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Feasibility of ‘parkrun’ for people with knee osteoarthritis: A mixed methods pilot study

Citation

Sutton, LP and Lahham, A and Jose, K and Moore, MN and Antony, B and Grunseit, A and Cleland, V and Balogun, S and Winzenberg, T and Jones, G and Aitken, D, Feasibility of parkrun' for people with knee osteoarthritis: A mixed methods pilot study, Osteoarthritis and Cartilage Open, 4, (2) pp. 100269. ISSN 2665-9131 (2022) [Refereed Article]


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Copyright Statement

Copyright 2022 The Authors. This is an open access article under the CC BY-NC-ND license (http://creativecommons.org/licenses/by-nc-nd/4.0/).

DOI: doi:10.1016/j.ocarto.2022.100269

Abstract

Objective

Design

This uncontrolled mixed methods pilot study enrolled people with knee OA not meeting physical activity guidelines. Participants were asked to walk in four consecutive parkrun events supervised by an exercise physiologist/physiotherapist. Feasibility was assessed by recruitment data (numbers screened and time to enrol 15 participants), adherence to the protocol, acceptability (measured by confidence, enjoyment, difficulty ratings and qualitative interviews), and safety (adverse events). Secondary measures were changes in knee pain, function, stiffness, and physical activity levels.

Results

Participants (n ​= ​17) were enrolled over 11 months and recruitment was slower than anticipated. Fourteen participants attended all four parkruns and three of these participants shortened the 5 ​km course to ∼3 ​km. Across all four parkruns, 75% of participants reported high confidence that they could complete the upcoming parkrun and the majority (87%) enjoyed participating. Most participants rated parkrun either "slightly difficult" (38.5%) or "moderately difficult" (35%) and two mild adverse events were reported. Participants showed improvements in knee pain, function, stiffness, and physical activity levels.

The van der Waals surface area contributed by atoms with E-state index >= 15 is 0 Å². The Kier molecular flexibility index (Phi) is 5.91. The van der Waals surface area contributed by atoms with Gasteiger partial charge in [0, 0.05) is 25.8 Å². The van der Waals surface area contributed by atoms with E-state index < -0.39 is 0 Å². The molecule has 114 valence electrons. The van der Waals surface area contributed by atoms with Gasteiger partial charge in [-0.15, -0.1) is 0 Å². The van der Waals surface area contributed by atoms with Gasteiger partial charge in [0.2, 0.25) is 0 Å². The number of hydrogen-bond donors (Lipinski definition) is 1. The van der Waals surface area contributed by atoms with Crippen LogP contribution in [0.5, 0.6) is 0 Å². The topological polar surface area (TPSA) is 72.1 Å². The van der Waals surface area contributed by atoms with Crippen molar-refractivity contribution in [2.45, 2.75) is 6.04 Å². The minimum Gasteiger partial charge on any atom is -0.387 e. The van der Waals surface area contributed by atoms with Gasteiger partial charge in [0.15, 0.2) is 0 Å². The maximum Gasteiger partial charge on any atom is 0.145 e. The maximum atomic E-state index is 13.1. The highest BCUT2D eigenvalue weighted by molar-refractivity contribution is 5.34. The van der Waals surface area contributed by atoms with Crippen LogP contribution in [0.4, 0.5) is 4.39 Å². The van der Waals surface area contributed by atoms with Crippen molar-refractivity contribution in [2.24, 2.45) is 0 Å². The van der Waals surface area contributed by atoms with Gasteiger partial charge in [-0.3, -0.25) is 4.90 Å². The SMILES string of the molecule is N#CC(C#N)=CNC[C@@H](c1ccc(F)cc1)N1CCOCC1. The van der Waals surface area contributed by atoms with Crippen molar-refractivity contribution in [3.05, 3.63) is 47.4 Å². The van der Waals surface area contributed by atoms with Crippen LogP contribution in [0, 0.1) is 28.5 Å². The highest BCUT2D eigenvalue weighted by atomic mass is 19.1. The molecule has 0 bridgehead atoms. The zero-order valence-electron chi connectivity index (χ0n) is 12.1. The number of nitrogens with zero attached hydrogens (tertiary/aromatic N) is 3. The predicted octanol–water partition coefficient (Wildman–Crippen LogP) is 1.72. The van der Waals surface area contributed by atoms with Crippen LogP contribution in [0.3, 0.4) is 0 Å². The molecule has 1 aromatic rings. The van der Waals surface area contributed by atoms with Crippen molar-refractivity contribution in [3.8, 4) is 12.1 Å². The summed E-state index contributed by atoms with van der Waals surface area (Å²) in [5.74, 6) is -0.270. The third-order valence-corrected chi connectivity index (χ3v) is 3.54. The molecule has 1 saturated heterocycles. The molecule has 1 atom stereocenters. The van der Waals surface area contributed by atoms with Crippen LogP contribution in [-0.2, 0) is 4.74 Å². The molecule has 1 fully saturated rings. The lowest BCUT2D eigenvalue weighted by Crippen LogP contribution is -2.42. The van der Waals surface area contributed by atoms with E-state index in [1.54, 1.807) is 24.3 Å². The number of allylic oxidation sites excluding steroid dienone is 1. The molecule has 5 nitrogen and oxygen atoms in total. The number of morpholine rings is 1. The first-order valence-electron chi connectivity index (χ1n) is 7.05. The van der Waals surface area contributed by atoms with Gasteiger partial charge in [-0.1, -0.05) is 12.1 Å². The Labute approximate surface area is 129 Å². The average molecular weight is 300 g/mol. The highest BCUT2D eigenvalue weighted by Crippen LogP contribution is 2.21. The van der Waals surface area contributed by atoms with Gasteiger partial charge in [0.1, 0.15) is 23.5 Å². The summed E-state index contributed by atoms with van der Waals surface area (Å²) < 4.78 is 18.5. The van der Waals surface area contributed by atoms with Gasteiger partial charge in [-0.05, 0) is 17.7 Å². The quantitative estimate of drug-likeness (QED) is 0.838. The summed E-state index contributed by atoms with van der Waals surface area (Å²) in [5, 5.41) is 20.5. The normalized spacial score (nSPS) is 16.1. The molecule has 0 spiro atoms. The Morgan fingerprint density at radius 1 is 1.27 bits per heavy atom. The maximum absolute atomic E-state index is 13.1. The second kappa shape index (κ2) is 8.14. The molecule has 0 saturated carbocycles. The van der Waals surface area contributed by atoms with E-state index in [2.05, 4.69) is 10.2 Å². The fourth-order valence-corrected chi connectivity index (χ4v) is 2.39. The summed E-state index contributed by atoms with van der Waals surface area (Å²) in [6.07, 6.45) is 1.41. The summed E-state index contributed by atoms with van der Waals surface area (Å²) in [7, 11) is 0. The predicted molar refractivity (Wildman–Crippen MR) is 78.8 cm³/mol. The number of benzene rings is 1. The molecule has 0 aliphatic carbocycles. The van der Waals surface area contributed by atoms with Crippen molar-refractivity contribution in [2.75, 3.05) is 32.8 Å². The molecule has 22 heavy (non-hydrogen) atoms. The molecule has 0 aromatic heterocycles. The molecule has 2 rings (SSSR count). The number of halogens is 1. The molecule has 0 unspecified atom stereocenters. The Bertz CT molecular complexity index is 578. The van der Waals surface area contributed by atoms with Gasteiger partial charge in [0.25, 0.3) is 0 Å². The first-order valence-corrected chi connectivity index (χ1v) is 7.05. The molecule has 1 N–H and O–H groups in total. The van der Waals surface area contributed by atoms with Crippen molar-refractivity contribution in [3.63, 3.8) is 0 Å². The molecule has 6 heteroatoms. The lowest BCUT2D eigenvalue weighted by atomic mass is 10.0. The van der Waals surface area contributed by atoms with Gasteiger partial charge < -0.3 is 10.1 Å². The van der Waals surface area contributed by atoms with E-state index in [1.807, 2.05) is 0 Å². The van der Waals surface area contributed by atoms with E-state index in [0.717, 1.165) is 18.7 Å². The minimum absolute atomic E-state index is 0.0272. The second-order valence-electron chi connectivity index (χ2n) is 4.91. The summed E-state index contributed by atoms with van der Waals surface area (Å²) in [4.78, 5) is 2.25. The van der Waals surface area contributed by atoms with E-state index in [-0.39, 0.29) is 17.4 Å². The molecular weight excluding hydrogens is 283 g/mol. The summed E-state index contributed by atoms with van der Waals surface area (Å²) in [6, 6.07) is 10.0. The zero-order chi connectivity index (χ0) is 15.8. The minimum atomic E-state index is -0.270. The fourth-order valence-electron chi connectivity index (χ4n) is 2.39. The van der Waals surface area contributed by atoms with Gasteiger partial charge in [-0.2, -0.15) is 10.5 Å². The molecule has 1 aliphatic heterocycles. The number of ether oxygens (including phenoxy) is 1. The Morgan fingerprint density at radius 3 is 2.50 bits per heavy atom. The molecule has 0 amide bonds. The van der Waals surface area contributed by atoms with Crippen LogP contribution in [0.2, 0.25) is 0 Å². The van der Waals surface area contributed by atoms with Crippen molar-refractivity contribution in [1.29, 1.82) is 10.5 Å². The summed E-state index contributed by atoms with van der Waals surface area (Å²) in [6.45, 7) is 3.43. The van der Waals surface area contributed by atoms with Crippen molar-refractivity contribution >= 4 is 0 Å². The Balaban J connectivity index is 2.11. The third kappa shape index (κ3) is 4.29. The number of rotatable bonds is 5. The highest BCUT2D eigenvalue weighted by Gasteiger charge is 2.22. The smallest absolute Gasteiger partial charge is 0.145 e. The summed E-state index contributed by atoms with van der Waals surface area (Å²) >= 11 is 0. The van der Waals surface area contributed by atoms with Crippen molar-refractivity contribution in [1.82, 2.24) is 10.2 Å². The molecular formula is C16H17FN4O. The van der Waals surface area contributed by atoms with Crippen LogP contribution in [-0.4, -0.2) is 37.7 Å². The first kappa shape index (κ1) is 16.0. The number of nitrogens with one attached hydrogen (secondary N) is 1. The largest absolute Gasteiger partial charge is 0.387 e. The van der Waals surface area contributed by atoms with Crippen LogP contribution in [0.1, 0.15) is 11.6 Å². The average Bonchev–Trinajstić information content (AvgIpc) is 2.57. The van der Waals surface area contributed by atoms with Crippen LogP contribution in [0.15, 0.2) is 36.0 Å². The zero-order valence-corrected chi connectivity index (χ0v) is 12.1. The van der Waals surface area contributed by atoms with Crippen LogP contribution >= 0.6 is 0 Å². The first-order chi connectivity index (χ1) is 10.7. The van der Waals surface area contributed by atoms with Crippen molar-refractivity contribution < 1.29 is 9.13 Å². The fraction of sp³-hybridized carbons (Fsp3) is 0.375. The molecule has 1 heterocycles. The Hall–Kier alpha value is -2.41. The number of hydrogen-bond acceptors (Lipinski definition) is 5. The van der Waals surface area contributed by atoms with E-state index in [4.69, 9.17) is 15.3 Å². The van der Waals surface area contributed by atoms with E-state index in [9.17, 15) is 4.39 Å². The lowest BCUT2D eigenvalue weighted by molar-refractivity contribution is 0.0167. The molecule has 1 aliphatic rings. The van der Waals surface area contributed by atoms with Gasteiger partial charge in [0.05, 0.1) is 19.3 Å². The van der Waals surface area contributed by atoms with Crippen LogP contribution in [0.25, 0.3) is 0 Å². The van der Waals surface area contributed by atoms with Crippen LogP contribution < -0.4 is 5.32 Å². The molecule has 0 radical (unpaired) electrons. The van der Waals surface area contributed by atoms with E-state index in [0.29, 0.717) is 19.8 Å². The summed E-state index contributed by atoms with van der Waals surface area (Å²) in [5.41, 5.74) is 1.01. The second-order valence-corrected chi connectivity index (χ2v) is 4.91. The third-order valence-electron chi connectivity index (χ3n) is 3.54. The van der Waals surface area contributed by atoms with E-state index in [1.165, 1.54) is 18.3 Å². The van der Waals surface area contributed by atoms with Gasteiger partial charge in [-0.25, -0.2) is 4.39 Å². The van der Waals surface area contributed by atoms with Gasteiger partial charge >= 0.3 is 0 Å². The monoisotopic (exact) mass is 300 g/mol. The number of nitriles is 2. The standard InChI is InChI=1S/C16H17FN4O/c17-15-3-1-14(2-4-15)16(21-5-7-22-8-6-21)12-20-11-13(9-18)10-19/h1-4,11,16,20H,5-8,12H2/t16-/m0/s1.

Conclusions

This pilot study demonstrates parkrun's feasibility, acceptability, safety and, its potential to improve knee OA symptoms and physical activity levels. Participating in parkrun was acceptable and enjoyable for some, but not all participants. The scalability, accessibility and wide appeal of parkrun supports the development of larger programs of research to evaluate the use of parkrun for people with knee OA.

Item Details

Item Type:Refereed Article
Keywords:physical activity, exercise, knee pain,
Research Division:Biomedical and Clinical Sciences
Research Group:Clinical sciences
Research Field:Rheumatology and arthritis
Objective Division:Health
Objective Group:Provision of health and support services
Objective Field:Community health care
UTAS Author:Sutton, LP (Miss Laura Sutton)
UTAS Author:Jose, K (Dr Kim Jose)
UTAS Author:Moore, MN (Mr Myles Moore)
UTAS Author:Antony, B (Dr Benny Eathakkattu Antony)
UTAS Author:Cleland, V (Associate Professor Verity Cleland)
UTAS Author:Winzenberg, T (Professor Tania Winzenberg)
UTAS Author:Jones, G (Professor Graeme Jones)
UTAS Author:Aitken, D (Associate Professor Dawn Aitken)
ID Code:151125
Year Published:2022
Deposited By:Menzies Institute for Medical Research
Deposited On:2022-07-20
Last Modified:2022-09-08
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